There are two kinds of people in this world: those that love “Star Trek” and those that don’t. After viewing J.J. Abrams updating of the classic franchise the number of of the former category will grow exponentially. Sprawling, entertaining, funny, and kinetic are hallmarks of Abrams’ style, and he brings his whole bag of tricks to the table with a picture that is sure to excite a new generation into loving the on going mission of the Starship Enterprise, but may leave some die hard Trekkies out in the cold… and it is very cold… in space.
If one can do the hard task of distancing one’s self from any preconceived notions of what “Star Trek” is, was, or will be this movie kicks a lot of ass, and takes names. Jumping into the middle of the action is a signature Abrams move, and “Star Trek” is no different. The stellar opening sequence turns, not only the action, but the emotion up to eleven. From there the emotion for is dialed down to about a six, but if it is action you are looking for this film has a whole cargo bay full of it. Abrams’ fluid camera and razor sharp editing up the ante on this summers’ tent pole films, and displays the confidence of a veteran even though he’s only been in the captain’s chair for two features. But the success of this picture doesn’t lie in its ample big bangs, and giant fireballs; it’s the characters that keep you going.
A typical summer blockbuster rarely rises above an orgy of broken glass, crushed bones, and twisted metal; character is often left by the wayside. “Star Trek” manages to destroy an armada of starships, collapse a planet, and still have some time left over to introduce, or reintroduce as it were, a whole crew of people with whom the audience will be happy to spend two hours.
Comparisons must arise, however, when looking at the cast as some attempt to channel those that came before, and others create new versions of the icons they are playing. Chris Pine would never be able to emulate the swashbuckling swagger that William Shatner endued James Tiberius Kirk with so he doesn’t try. Instead he focuses on his youthful impetuousness, and finds his star legs quickly. Zachary Quinto isn’t dealt as fair of a hand as the shoes he is trying to fill are still being worn, but up against Leonard Nimoy as dueling Spocks he didn’t offend, and that’s actually a compliment. In a somewhat distracting attempt at a DeForrest Kelly-esque southern accent Karl Urban is weighed, measured, and found lacking. The real standout, and truly the only one to take the role and make it his own was Simon Pegg as Scotty. His infectious wit and energy lights up the screen and threatens to steal the show, leaving James Doohan’s portrayal of the character a nostalgic memory.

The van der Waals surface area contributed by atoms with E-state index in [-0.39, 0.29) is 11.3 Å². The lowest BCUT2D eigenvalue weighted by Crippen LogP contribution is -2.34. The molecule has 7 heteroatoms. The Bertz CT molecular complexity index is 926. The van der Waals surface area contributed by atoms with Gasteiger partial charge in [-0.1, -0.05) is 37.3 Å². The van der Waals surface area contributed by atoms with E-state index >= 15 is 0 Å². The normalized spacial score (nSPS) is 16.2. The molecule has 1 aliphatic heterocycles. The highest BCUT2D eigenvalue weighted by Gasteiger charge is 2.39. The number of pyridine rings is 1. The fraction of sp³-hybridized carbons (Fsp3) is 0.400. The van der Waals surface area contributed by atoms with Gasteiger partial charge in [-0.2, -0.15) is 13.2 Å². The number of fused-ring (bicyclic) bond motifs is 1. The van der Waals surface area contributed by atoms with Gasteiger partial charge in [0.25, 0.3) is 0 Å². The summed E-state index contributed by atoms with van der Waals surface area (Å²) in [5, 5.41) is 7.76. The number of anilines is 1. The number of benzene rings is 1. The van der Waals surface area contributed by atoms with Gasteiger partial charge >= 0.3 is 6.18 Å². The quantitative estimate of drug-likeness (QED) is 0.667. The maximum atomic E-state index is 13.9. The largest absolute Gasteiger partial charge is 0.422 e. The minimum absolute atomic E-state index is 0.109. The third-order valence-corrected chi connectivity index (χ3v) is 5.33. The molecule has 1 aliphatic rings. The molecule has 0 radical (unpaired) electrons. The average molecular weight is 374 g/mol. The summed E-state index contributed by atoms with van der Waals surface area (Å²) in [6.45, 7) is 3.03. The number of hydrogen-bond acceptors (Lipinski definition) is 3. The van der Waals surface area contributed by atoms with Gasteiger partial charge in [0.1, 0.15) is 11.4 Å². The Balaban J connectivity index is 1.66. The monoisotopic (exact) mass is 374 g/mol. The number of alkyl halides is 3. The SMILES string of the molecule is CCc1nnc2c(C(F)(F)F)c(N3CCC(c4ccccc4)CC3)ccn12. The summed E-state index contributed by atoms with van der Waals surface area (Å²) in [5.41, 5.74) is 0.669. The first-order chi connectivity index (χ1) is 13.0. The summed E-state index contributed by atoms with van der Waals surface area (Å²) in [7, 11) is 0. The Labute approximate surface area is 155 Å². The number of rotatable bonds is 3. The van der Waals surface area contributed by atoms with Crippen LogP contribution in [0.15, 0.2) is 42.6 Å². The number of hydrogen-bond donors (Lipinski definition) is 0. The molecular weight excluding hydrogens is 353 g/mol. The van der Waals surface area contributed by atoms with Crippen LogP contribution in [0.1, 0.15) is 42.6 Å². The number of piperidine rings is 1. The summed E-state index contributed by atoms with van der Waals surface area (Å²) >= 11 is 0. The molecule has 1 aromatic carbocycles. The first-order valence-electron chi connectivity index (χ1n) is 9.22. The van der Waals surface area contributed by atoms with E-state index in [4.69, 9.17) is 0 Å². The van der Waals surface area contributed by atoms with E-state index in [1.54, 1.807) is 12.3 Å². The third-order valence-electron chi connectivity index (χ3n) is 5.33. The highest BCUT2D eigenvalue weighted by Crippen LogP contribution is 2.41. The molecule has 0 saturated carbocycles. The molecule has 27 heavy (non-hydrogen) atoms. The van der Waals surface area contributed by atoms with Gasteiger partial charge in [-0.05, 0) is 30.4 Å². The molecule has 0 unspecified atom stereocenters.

All that being said “Star Trek’s” failings are with Kurtzman and Orci’s script, and highlights a major discrepancy between the sci-fi of yesteryear, in particular Gene Roddenberry’s creation, and that of today. “Star Trek” was always the thinking man’s science fiction with lofty themes ranging from self sacrifice in the face of mortality (“Star Trek II: the Wrath of Khan”) to discarding the differences of the Cold War and pushing forward to an uneasy peace (“Star Trek VI: the Undiscovered Country”). However here we are given the easy to swallow: Spock, as you are of two races you must choose in which to live. Is the new “Star Trek” aimed at President Obama? Whomever the target of the message it comes off as paper thin, and nothing more than two hours of escapism, something that hardcore fans of the Trek universe have always rebelled against (see “Star Trek: Nemesis”). With too many inside jokes designed to placate those that have kept this franchise viable for forty-three years they could have exerted more effort to hew closer to the core than just scrape the surface.
By Paul S. Myers
Rated PG-13, 2009
Dir: J.J. Abrams
Written by: Alex Kurtzman & Roberto Orci
Starring: Chris Pine, Zachary Quinto, Simon Pegg, Eric Bana, Leonard Nimoy
El Luchador Rating: 4 out of 5 (4 out of 5)
Review By: Paul S. Myers (a.k.a. El Luchador)Recommend0 recommendationsPublished in